About the John R. Wooden Award
Created in 1976, the John R. Wooden Award is the most prestigious individual honor in college basketball. Wooden, the greatest college basketball coach in history, was UCLA's head coach for 27 years (1948-75), with a school record of 620-147, and he directed the Bruins to a record 10 NCAA Championships, including seven in a row from 1967-73. Wooden will be 95 years old on Oct. 14.

The John R. Wooden Award is bestowed upon the nation's best player at an institution of higher education who has proven to his or her university that he or she is making progress toward graduation and maintaining a cumulative 2.0 GPA. Previous winners include such notables as Michael Jordan ('84), Larry Bird ('79), Tim Duncan ('97) and last year's recipient, Andrew Bogut ('05). The Bruins have two Wooden Award winners - Marques Johnson, earning the first Wooden Award in 1977 and Ed O'Bannon in 1995, when he led UCLA to its 11th NCAA Championship.

As a part of the John R. Wooden Award Scholarship Fund, the top five male and female finalists will receive a contribution from the John R. Wooden Award for their university's general scholarship fund. The Wooden Award Scholarship Fund was established in 2002 by Applied Materials and corporate partners through the California Community Foundation (CCF) to honor Coach Wooden's dedication as an educator and mentor. Applied Materials distributed $10,000 last year to each university represented by a men's and women's Wooden Award All-American Team finalist (for a total of $100,000). Additional donations to Applied Materials' John R. Wooden Award Scholarship Fund can be made by contacting the scholarship fund through the CCF (www.calfund.org).

For more information on the John R. Wooden Award, please contact Matt Draper at 310-578-7050 or via email at draper@formulapr.com, or visitwww.WoodenAward.com.

2005-2006 TOP 50 PRESEASON JOHN R. WOODEN AWARD CANDIDATES

Hassan Adams 6'4' Sr. Guard Arizona
Maurice Ager 6'5' Sr. Guard Michigan State
Josh Boone 6'10' Jr. Forward/Center Connecticut
Brandon Bowman 6'8' Sr. Forward Georgetown
Ronnie Brewer 6'7' Jr. Guard Arkansas
Aaron Brooks 6'0' Jr. Guard Oregon
Dee Brown* 5'11' Sr. Guard Illinois
Nick Caner-Medley 6'8' Sr. Forward Maryland
Rodney Carney 6'7' Sr. Forward Memphis
Mardy Collins 6'6' Sr. Guard Temple
JamesOn Curry 6'3' So. Guard Oklahoma State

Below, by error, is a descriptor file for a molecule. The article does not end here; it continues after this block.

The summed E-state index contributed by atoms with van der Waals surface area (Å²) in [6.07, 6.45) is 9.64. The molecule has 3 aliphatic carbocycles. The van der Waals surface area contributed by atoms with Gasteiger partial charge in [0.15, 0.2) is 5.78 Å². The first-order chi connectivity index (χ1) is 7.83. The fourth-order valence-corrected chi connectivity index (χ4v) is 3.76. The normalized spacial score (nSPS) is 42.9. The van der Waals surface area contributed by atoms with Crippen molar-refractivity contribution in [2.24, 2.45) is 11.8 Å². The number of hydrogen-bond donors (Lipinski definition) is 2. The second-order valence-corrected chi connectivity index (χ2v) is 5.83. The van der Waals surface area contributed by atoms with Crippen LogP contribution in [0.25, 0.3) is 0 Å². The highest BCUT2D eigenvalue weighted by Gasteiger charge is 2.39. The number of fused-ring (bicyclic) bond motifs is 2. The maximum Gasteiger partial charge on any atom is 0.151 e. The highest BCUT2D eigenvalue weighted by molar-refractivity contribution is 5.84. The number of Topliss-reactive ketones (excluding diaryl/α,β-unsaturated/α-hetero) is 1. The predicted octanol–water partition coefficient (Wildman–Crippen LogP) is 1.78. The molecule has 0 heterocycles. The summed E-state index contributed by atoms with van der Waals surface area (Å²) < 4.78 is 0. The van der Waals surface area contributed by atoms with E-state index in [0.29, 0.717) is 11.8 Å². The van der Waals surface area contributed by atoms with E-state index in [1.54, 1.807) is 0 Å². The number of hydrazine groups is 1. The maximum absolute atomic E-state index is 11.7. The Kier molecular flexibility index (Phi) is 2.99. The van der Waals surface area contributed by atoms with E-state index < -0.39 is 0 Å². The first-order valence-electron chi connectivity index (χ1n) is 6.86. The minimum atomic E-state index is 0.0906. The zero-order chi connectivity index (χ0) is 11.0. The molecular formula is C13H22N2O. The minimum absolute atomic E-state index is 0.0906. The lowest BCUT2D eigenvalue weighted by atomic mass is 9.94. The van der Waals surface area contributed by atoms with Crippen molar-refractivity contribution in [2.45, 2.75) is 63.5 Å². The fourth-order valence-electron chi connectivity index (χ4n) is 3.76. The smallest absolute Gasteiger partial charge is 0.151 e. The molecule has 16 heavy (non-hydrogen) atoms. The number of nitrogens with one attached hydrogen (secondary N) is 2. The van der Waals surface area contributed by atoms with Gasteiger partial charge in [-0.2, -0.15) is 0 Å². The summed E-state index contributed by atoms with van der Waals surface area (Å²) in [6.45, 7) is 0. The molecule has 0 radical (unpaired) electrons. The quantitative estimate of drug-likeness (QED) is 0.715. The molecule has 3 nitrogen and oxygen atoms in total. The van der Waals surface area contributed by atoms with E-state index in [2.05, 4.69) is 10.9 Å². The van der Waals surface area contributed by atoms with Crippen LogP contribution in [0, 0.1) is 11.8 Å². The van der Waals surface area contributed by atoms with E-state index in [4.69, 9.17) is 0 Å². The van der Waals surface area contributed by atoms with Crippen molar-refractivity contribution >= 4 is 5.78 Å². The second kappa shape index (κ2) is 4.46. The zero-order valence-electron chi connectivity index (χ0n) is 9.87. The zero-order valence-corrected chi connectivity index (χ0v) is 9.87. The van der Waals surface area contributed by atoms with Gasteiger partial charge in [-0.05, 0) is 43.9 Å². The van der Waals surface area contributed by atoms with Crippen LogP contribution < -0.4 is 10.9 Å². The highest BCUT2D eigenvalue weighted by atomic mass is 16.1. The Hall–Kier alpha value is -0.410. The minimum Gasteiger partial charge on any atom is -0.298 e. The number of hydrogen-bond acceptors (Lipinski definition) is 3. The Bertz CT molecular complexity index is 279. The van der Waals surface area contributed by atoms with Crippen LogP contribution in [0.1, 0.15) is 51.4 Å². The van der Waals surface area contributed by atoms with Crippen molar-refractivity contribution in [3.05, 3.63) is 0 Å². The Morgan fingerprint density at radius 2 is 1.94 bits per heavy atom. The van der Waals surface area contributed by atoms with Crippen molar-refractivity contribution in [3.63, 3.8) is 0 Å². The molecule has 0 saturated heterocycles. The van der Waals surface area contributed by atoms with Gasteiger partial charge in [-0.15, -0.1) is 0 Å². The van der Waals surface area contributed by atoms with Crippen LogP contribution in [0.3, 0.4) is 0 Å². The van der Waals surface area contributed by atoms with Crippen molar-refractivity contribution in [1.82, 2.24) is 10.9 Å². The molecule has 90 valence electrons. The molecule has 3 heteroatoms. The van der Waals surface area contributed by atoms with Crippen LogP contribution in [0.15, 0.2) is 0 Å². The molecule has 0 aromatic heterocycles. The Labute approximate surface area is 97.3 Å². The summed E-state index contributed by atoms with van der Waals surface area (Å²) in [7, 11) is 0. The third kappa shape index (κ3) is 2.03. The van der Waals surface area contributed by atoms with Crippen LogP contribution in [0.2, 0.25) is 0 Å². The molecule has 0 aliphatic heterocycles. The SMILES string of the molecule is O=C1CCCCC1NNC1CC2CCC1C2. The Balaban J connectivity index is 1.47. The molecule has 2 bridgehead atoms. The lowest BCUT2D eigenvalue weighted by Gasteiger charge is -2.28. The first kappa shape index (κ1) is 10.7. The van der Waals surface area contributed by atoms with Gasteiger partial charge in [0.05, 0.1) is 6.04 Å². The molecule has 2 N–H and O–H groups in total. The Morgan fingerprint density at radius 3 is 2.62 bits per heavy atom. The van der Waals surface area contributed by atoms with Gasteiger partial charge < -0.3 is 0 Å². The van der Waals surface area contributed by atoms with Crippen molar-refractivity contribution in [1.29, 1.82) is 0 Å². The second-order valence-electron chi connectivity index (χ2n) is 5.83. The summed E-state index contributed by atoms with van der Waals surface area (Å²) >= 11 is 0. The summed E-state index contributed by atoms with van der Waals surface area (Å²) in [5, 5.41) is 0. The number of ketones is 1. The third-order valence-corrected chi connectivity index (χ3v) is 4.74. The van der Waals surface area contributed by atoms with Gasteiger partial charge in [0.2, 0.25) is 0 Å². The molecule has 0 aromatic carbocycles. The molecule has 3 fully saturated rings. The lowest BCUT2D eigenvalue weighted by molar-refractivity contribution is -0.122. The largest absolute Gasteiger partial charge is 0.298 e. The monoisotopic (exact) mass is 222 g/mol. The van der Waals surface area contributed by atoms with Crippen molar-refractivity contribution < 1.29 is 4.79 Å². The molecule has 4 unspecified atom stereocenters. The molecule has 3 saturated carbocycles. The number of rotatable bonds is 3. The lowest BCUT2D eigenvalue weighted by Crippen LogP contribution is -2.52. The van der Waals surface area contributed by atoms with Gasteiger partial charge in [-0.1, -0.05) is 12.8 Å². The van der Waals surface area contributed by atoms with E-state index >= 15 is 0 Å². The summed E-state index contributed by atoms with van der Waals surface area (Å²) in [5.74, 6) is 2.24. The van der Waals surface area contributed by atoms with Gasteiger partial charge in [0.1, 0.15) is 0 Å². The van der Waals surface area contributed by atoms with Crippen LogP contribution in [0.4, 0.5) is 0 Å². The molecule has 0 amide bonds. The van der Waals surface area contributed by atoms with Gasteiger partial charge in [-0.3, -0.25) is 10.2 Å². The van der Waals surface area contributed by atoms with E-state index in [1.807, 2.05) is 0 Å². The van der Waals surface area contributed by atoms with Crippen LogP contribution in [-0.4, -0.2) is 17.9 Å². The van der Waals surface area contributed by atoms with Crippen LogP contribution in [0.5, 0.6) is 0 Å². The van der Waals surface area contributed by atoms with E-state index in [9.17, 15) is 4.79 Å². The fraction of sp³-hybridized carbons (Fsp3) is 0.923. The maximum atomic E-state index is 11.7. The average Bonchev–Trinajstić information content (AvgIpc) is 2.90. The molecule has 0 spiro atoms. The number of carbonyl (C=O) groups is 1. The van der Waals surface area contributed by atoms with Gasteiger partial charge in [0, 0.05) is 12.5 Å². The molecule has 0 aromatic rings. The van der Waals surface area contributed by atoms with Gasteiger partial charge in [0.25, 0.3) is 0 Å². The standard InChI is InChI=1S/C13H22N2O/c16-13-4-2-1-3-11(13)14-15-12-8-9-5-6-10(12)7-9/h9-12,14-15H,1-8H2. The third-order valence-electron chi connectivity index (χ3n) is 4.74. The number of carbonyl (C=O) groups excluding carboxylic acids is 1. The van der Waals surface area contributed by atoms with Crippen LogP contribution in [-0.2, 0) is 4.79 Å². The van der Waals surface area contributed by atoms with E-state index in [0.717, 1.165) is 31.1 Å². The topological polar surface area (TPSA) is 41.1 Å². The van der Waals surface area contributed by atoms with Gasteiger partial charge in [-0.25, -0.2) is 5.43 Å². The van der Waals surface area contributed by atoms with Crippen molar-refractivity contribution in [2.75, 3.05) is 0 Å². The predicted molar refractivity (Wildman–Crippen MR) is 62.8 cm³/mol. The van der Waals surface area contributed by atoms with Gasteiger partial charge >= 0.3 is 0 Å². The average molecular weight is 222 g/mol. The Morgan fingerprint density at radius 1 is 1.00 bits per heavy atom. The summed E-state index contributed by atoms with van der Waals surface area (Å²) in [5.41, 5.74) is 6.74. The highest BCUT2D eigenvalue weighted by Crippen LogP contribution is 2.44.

Chuck 6'7' Sr. Forward Alabama
Glen Davis 6'9' So. Forward LSU
Paul Davis 6'11' Sr. Center Michigan State
Taquan Dean 6'3' Sr. Guard Louisville
Guillermo Diaz 6'2' Jr. Guard Miami
Jared Dudley 6'7' Jr. Forward Boston College
Jordan Farmar 6'2' So. Guard UCLA
Nick Fazekas 6'11' Jr. Forward Nevada
Daniel Gibson 6'2' So. Guard Texas
Rudy Gay 6'9' So. Forward Connecticut
Justin 6'2' Sr. Guard Wake Forest
Taj Gray 6'9' Sr. Forward Oklahoma
Vincent Grier 6'5' Jr. Guard Minnesota
Dan Grunfeld 6'6' Sr. Guard Stanford
Chris Hernandez 6'2' Sr. Guard Stanford
Jeff Horner 6'3' Sr. Guard Iowa
Jarrius Jackson 6'1' Jr. Guard TexasTech
Ben Jacobson 6'3' Sr. Guard Northern Iowa
Carl Krauser 6'2' Jr. Guard Pittsburgh
Nana Mensah-Bonsu 6'9' Sr. Forward George Washington
Paul Millsap 6'8' Jr. Forward Louisiana Tech
Gerry McNamara 6'2' Sr. Guard Syracuse
Adam Morrison 6'8' Jr. Forward Gonzaga
Steve Novak 6'10' Sr. Forward Marquette
Kevin Pittsnogle 6'11' Sr. Center West Virginia
Leon Powe 6'8' Jr. Forward California
J.J. Redick* 6'4' Sr. Guard Duke
Rajon Rondo 6'1' So. Guard Kentucky
Brandon Roy 6'6' Sr. Guard Washington
Craig Smith 6'7' Sr. Forward Boston College
Steven Smith 6'7' Sr. Forward LaSalle
Curtis Stinson 6'3' Jr. Guard Iowa State
Curtis Sumpter 6'7' Sr. Forward Villanova
Alando Tucker 6'5' So. Forward Wisconsin
P.J. Tucker 6'5' Jr. Forward Texas
Darius Washington 6'2' So. Guard Memphis
Eric Williams 6'9' Sr. Center Wake
Shelden Williams 6'9' Sr. Forward Duke
Curtis Withers 6'8' Sr. Forward Charlotte

*Indicates player was a 2004-2005 John R.Wooden Award All-American.